Another scam warning

Dear Readers: Recently, we have been getting letters from readers who say they get emails and text messages telling them that the bank has frozen their account due a number of things. Some are told there has been suspicious activity in their account or that the IRS requested that their account be frozen, and all sorts of other silly reasons.

The scammers provide a phone number, and if you call that phone number, they say they’ll straighten out the problem, but first they need your bank account number, Social Security number and other personal information.

Do NOT respond if this happens to you. Call your bank, but look up your bank’s phone number. Do NOT use the number the scammer provides. Always safeguard your personal financial information. — Heloise



P.O. Box 795001

San Antonio, TX 78279-5001

Fax: 1-210-HELOISE

Email: Heloise@Heloise.com


Dear Heloise: My neighbor called me and asked me to help her move a very heavy box from her porch to her bedroom. She had bought a bed that needed to be assembled, and the delivery guy just dumped the box on her steps rather than bring it to her door. He didn’t even ring the doorbell to let her know she had a delivery.

When I went to her house, I could see that the two of us could not carry the box inside. It was just too heavy. She was worried because rain was on its way and would ruin her new wooden bed. I opened the box, and we took out the parts one or two at a time, and before you know it, we had the entire bed inside and ready to be assembled.

The point is that if something is too heavy to move, get friends to help you or open the box and remove the parts one at a time. Use sliders if you have to, but remember, every problem has a solution. — Carrie M., Miami, Florida

Carrie, you’re right. Many times the solution is really very simple. We just need to think things through. As the old saying goes: “How do you eat an elephant? One bite at a time.” — Heloise


Dear Heloise: Because of my husband’s job, we have been transferred several times. That means packing and moving. And this is the system I use: Each box gets a number. Then, in a small notebook, I write the box number. Under the number I write the contents inside the box. No more going crazy looking for clean towels. — Hillary S., Derby, Connecticut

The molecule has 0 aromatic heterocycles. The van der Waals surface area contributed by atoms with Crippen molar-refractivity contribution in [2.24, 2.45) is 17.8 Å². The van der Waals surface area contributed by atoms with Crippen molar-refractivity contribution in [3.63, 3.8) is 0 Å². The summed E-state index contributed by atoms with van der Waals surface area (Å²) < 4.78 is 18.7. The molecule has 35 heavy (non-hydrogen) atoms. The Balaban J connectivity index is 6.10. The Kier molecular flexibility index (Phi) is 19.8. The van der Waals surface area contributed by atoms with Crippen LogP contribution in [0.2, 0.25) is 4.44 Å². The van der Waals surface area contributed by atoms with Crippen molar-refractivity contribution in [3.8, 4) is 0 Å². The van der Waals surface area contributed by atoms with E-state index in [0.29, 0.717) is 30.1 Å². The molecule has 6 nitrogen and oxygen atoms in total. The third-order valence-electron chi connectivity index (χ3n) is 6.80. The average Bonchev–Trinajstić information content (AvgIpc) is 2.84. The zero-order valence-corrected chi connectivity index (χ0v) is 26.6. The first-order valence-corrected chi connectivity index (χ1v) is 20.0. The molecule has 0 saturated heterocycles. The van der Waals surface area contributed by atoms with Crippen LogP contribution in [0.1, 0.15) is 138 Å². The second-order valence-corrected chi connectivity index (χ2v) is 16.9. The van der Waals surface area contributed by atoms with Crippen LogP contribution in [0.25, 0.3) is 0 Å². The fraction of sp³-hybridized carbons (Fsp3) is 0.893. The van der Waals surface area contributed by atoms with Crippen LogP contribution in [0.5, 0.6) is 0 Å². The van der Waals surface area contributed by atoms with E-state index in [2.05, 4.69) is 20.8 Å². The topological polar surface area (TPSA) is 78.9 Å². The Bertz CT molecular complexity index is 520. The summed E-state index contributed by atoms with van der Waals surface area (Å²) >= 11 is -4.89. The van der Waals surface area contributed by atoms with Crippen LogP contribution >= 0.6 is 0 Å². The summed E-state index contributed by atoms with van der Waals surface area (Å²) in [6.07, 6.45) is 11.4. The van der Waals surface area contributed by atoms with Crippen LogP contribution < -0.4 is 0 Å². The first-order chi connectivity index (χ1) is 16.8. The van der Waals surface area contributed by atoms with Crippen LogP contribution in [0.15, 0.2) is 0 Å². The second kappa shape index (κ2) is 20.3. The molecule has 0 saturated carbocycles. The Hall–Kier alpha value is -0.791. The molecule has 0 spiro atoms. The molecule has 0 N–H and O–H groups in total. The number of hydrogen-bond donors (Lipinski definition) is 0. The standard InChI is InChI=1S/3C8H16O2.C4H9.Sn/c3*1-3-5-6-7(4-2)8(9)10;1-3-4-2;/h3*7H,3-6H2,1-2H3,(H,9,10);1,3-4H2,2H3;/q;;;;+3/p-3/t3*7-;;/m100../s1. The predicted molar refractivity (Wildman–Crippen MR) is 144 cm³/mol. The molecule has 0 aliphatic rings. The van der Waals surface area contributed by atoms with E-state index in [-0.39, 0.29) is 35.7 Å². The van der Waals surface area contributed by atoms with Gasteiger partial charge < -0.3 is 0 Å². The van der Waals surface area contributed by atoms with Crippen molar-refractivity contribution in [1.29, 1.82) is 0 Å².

Dear Heloise: Our beaches are getting littered with all sorts of trash as more and more people go to the beaches to play and cool off in the heat. If any of your readers are heading off to a beach somewhere, please ask them to bag all their trash, especially plastic items.

And if they would, pick up and throw away any trash they happen to find on our shores. Our waterways have become a national disgrace, with pollution and garbage scattered everywhere. It’s our country, so let’s keep it clean. — Kenneth H., Rosemount, Minnesota


Dear Heloise: I have an electric blanket. The care instructions say to wash it by hand, which I do with Woolite detergent in the tub.

When done, I squeeze out as much of the water as I can. Then I put the blanket in the washing machine and run it on the spin cycle twice (7 minutes each). Then I spread the blanket over a rack or some chairs to dry overnight. I read your column in the Houston Chronicle. — Patricia Roberts, Bellaire, Texas


Dear Heloise: Mary Jane wrote about heating milk in the microwave for a cook-and-serve pudding. While she’s at it, she should just make the pudding in the microwave. It’s better than standing at the stove and stirring constantly. Just cook it in 2-minute intervals, stirring after each interval, until pudding is thick — about 6 minutes. I read your column online in the Whittier Daily News, and enjoy sharing hints that I like with my daughter. — Lois McKinney, Winchester, Oregon


Dear Heloise: I am an 85-year-old widower, and I have been cooking pudding rather easily in the microwave by stirring the powder and milk together and then microwaving in 1-minute intervals until it thickens and sets. It is a lot easier than standing over a hot stove and stirring. — Stephen Finner, Ph.D., Barre, Vermont


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